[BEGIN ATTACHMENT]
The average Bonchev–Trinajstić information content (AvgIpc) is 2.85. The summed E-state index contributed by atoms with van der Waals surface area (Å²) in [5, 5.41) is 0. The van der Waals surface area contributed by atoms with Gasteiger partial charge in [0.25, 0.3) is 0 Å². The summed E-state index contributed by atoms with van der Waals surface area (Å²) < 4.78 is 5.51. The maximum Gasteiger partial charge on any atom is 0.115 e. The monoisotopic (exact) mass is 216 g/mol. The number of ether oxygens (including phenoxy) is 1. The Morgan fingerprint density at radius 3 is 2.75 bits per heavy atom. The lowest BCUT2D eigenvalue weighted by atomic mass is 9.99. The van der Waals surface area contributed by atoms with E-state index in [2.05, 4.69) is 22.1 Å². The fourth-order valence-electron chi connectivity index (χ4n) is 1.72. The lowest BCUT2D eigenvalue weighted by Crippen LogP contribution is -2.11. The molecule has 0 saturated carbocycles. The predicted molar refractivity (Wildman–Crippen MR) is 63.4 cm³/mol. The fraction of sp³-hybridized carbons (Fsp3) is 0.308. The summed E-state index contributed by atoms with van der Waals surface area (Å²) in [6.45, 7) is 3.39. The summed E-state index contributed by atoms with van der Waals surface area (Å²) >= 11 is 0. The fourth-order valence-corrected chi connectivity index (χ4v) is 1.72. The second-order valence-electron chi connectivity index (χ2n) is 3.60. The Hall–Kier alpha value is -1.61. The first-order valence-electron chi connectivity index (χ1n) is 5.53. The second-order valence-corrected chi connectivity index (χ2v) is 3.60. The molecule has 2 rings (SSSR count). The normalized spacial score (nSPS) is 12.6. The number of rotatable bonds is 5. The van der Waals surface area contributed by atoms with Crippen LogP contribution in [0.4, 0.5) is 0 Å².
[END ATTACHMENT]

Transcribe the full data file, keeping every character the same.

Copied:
The average Bonchev–Trinajstić information content (AvgIpc) is 2.85. The summed E-state index contributed by atoms with van der Waals surface area (Å²) in [5, 5.41) is 0. The van der Waals surface area contributed by atoms with Gasteiger partial charge in [0.25, 0.3) is 0 Å². The summed E-state index contributed by atoms with van der Waals surface area (Å²) < 4.78 is 5.51. The maximum Gasteiger partial charge on any atom is 0.115 e. The monoisotopic (exact) mass is 216 g/mol. The number of ether oxygens (including phenoxy) is 1. The Morgan fingerprint density at radius 3 is 2.75 bits per heavy atom. The lowest BCUT2D eigenvalue weighted by atomic mass is 9.99. The van der Waals surface area contributed by atoms with E-state index in [2.05, 4.69) is 22.1 Å². The fourth-order valence-electron chi connectivity index (χ4n) is 1.72. The lowest BCUT2D eigenvalue weighted by Crippen LogP contribution is -2.11. The molecule has 0 saturated carbocycles. The predicted molar refractivity (Wildman–Crippen MR) is 63.4 cm³/mol. The fraction of sp³-hybridized carbons (Fsp3) is 0.308. The summed E-state index contributed by atoms with van der Waals surface area (Å²) in [6.45, 7) is 3.39. The summed E-state index contributed by atoms with van der Waals surface area (Å²) >= 11 is 0. The fourth-order valence-corrected chi connectivity index (χ4v) is 1.72. The second-order valence-electron chi connectivity index (χ2n) is 3.60. The Hall–Kier alpha value is -1.61. The first-order valence-electron chi connectivity index (χ1n) is 5.53. The second-order valence-corrected chi connectivity index (χ2v) is 3.60. The molecule has 2 rings (SSSR count). The normalized spacial score (nSPS) is 12.6. The number of rotatable bonds is 5. The van der Waals surface area contributed by atoms with Crippen LogP contribution in [0.4, 0.5) is 0 Å².